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The psychedelic ceramics of Redd Ekks

7 February 2023

Leering through the window of Arcadia Missa in London’s West End is a frightful beast. Its two hollow eyes stare out from a scaled head, varicosed with blue, but its stare is noticed second, after the passer-by has taken in the nine radiating fins that jut like the arms of a windmill from top of its head. These too are scaled: real scales, in fact, the skin of salmon stretched over a frame.

This may give a scare to shoppers exiting Selfridges, but it is more likely to draw you in than drive you away. Mr Salmon (2005), as it is called, is a work by the reclusive and unorthodox ceramicist Norwegian American Redd Ekks – that is, red X – the working name of Robert Rasmussen. It is a part of a small but fascinating presentation of the sculptor’s work, curated by Zully Adler, a welcome opportunity to discover an artist with roots in mid-century West Coast surrealism and an esoteric brew of other influences, from pre-Columbian artefacts psychedelia and Californian mysticism.

Mr Salmon (2005), Redd Ekks. Photo: Josef Konczak; courtesy the artist and Arcadia Missa, London

Nearly all of Redd Ekks’s works have more than one face, and all benefit from being seen in the round. On its reverse (or is it front?), Mr Salmon takes on the colourful complexion of a mandrill monkey, with flaring nostrils. It commands a certain respect: the echoes of ceremonial headdress or sacred idol are all too clear, although one might not like the rites suited to its empty gaze.

The zoological metaphors pile up around Redd Ekks’s works – and not just fauna but flora and fungus too. Attar II (2003), one of the more detailed pieces, is rendered in the lurid green of rain forest frogs, equipped with features suggestive of a red eye and beak. Interrupting the wholly organic impression are channels and ridges, creating the impression of an anatomical model for something with unknown anatomy.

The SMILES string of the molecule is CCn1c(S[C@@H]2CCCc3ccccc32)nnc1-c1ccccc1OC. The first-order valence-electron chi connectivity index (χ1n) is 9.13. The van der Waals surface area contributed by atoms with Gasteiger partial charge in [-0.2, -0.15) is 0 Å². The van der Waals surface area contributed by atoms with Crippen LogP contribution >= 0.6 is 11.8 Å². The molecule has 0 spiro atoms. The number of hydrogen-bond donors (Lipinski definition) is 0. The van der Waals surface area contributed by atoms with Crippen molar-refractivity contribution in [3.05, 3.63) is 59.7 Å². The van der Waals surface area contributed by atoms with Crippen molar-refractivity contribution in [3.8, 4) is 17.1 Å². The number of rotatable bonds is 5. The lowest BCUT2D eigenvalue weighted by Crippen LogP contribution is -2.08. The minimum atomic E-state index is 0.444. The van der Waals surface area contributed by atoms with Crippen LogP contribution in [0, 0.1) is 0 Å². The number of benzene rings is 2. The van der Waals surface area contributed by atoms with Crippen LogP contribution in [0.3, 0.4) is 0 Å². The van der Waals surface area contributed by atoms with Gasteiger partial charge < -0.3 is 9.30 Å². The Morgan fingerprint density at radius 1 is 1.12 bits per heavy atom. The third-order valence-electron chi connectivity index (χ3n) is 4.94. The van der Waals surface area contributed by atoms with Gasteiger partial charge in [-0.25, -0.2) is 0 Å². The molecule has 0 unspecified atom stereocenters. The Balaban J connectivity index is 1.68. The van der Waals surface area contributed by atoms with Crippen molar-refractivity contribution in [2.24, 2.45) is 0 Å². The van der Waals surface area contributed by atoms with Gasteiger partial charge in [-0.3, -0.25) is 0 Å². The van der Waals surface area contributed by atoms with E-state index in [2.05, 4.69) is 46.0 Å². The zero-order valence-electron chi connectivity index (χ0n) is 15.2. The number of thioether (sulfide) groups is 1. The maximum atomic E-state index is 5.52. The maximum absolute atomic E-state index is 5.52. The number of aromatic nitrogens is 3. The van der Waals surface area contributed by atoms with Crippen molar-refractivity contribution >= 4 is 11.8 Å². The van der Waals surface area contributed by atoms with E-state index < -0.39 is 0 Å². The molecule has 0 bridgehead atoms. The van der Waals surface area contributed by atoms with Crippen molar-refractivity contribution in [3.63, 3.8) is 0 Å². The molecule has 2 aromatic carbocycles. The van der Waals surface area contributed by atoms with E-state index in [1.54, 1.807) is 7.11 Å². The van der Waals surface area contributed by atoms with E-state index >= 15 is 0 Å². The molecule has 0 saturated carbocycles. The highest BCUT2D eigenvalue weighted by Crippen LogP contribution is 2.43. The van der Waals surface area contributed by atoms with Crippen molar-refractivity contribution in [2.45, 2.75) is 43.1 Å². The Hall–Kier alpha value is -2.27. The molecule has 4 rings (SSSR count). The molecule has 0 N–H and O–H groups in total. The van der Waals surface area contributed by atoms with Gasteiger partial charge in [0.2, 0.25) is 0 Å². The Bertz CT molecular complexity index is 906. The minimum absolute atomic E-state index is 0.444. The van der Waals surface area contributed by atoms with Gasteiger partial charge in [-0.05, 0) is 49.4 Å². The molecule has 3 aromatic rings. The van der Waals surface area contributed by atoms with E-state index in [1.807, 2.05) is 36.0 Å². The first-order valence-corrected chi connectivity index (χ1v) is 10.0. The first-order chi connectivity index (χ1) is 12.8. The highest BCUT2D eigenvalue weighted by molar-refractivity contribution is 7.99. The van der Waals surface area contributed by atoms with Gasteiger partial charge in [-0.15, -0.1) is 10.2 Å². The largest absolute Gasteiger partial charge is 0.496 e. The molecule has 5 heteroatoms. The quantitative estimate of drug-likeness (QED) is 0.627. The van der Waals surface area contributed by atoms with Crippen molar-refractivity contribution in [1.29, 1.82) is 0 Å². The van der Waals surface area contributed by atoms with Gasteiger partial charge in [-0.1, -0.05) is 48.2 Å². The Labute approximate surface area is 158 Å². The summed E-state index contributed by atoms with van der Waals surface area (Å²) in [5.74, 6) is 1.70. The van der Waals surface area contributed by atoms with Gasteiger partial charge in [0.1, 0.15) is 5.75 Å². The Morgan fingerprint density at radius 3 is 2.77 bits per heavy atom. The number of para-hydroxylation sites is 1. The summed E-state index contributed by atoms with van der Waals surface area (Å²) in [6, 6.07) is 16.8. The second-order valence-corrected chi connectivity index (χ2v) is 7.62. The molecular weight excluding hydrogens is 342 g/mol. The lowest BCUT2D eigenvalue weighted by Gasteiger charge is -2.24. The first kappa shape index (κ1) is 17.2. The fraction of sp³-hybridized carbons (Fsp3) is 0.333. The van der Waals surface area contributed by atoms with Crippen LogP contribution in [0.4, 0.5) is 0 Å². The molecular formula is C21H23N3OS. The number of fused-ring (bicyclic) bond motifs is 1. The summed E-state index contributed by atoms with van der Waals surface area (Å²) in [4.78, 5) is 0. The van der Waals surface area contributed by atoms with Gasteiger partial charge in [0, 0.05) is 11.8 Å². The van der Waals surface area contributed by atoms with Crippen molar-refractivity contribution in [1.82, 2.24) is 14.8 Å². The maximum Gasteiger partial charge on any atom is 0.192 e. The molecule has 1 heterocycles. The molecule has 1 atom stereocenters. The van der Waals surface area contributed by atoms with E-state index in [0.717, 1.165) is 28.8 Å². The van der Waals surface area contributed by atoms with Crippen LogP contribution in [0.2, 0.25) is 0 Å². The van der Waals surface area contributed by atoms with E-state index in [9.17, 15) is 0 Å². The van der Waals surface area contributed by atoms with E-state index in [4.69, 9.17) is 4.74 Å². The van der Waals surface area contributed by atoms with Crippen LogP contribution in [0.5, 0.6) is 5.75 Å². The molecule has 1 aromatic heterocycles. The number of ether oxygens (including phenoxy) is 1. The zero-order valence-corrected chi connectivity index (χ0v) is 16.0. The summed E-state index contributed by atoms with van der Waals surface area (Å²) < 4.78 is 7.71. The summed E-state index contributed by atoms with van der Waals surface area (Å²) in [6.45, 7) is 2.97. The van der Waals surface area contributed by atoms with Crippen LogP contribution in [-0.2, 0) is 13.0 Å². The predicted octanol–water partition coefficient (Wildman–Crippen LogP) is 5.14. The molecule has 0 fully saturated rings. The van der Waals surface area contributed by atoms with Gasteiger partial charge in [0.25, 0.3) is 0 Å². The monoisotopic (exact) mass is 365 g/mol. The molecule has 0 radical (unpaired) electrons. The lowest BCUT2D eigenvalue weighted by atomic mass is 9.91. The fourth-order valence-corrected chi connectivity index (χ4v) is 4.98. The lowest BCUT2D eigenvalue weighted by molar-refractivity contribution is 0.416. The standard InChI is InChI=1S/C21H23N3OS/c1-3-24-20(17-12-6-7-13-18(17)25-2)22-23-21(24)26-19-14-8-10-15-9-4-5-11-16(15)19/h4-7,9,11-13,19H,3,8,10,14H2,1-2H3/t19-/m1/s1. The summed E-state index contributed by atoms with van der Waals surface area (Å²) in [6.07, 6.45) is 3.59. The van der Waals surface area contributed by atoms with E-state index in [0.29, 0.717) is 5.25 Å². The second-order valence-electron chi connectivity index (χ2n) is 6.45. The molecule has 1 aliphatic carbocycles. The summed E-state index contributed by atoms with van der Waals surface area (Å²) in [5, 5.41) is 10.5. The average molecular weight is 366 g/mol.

Attar II (2003), Redd Ekks. Photo: Josef Konczak; courtesy the artist and Arcadia Missa, London

On top of Attar II is a little stepped cylinder like a tiered cake. Other pieces have similar architectural flourishes purposefully at odds with their biomorphic pulse, that appear like fascinators or lures. This is particularly true of 1i (2007), which has at its head an anamorphic puzzle of interlocking hexagons which, viewed from the correct angle, snaps from three dimensions into two. This play with the viewer is enticing, but with a faintly sinister edge of intent, like a being transfixed by a snake. Its torso is rough green, carved by a smooth pink gullet, typical of the contrasts of texture and plasticity that animate many pieces. Molen II has a scooped interior like seed chamber, with a withered resident; Spring (2009) centres on a green effusion that resembles a cobra hood.

1i (2007), Redd Ekks. Photo: Josef Konczak; courtesy the artist and Arcadia Missa, London

Coxcombs, lips, wattles, fungal crests – the biomorphic language heaps up but is kept on edge by Redd Ekks’s overall sense of control and moments of pure artifice: precise lozenges of colour and neat incisions, elements suggestive of handles and openings. Sometimes this results in apparent chaos, such as Suite Georgia (2013–14), which seems to have no beginning or end, and any effort to trace a consistent element runs into contradiction. Is it legged, seated or handled? Biological or sculptural? Is that an exit wound? It is – in a purely ornamental sense – repellent, but it doesn’t repel, it fascinates. Takes Two To Tango (2006), an oddly well-behaved piece with an inescapably vaginal opening on one side is topped with a large purple wedge reminiscent of a bicorne hat or an ergonomic bottle stopper, and brings to mind the ceramic totems designed by Ettore Sottsass for the Memphis group – a rare occasion when the work seem to reach out beyond its own arcane self-referential anatomies.

Suite Georgia (2013-14), Redd Ekks. Photo: Josef Konczak; courtesy the artist and Arcadia Missa, London

Beside the sculptures are some inscrutable paintings, and an intriguing architectural study for an installation combining a black ceremonial arch and a rough-hewn cairn topped with a Sauronesque red orb. But it’s the sculptures that dominate, using every iota of the three dimensional. At times it all feels a bit H.P. Lovecraft, and one fears reaching into the same difficult language of otherness: rugose, squamous. This is abetted by the ritual air that attends some pieces, such as Mr Salmon, or Priest (1991), a cowled figure bent in prayer by a dead tree. Mysticism hangs heavy in the air – the lack of incense is almost a surprise. For a small show, Redd Ekks delivers a feast for the imagination. Any unspeakable cults needing a blasphemous idol to substitute for their elder god should head to Arcadia Missa immediately – and anyone else who wants a taste of the genuinely esoteric and enigmatic.

‘Redd Ekks: X’ is at Arcadia Missa, London until 6 April 2023.